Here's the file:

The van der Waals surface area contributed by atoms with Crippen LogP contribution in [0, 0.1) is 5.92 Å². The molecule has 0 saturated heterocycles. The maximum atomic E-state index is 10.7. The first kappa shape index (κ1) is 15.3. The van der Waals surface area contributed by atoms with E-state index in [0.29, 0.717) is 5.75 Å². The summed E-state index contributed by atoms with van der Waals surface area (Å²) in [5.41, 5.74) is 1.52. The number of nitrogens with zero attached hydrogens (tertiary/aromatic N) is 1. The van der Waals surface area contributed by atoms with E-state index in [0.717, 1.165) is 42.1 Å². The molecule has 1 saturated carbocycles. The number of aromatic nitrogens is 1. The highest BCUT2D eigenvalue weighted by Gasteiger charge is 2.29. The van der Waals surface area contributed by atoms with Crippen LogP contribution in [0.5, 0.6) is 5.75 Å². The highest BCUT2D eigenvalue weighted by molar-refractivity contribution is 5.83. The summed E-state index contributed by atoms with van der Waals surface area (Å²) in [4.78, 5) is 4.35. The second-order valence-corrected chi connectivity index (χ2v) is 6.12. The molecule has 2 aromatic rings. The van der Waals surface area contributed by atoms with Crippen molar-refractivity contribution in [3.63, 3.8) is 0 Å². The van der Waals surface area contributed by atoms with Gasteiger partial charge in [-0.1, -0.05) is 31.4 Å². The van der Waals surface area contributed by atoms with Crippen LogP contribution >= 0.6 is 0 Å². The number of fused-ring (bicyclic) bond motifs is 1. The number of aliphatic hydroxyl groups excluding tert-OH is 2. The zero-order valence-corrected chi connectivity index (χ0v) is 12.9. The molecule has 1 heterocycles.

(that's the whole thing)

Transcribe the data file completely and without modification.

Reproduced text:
The van der Waals surface area contributed by atoms with Crippen LogP contribution in [0, 0.1) is 5.92 Å². The molecule has 0 saturated heterocycles. The maximum atomic E-state index is 10.7. The first kappa shape index (κ1) is 15.3. The van der Waals surface area contributed by atoms with E-state index in [0.29, 0.717) is 5.75 Å². The summed E-state index contributed by atoms with van der Waals surface area (Å²) in [5.41, 5.74) is 1.52. The number of nitrogens with zero attached hydrogens (tertiary/aromatic N) is 1. The van der Waals surface area contributed by atoms with E-state index in [0.717, 1.165) is 42.1 Å². The molecule has 1 saturated carbocycles. The number of aromatic nitrogens is 1. The highest BCUT2D eigenvalue weighted by Gasteiger charge is 2.29. The van der Waals surface area contributed by atoms with Crippen LogP contribution in [0.5, 0.6) is 5.75 Å². The highest BCUT2D eigenvalue weighted by molar-refractivity contribution is 5.83. The summed E-state index contributed by atoms with van der Waals surface area (Å²) in [4.78, 5) is 4.35. The second-order valence-corrected chi connectivity index (χ2v) is 6.12. The molecule has 2 aromatic rings. The van der Waals surface area contributed by atoms with Crippen molar-refractivity contribution in [3.63, 3.8) is 0 Å². The van der Waals surface area contributed by atoms with Gasteiger partial charge in [-0.1, -0.05) is 31.4 Å². The van der Waals surface area contributed by atoms with Crippen LogP contribution >= 0.6 is 0 Å². The number of fused-ring (bicyclic) bond motifs is 1. The number of aliphatic hydroxyl groups excluding tert-OH is 2. The zero-order valence-corrected chi connectivity index (χ0v) is 12.9. The molecule has 1 heterocycles.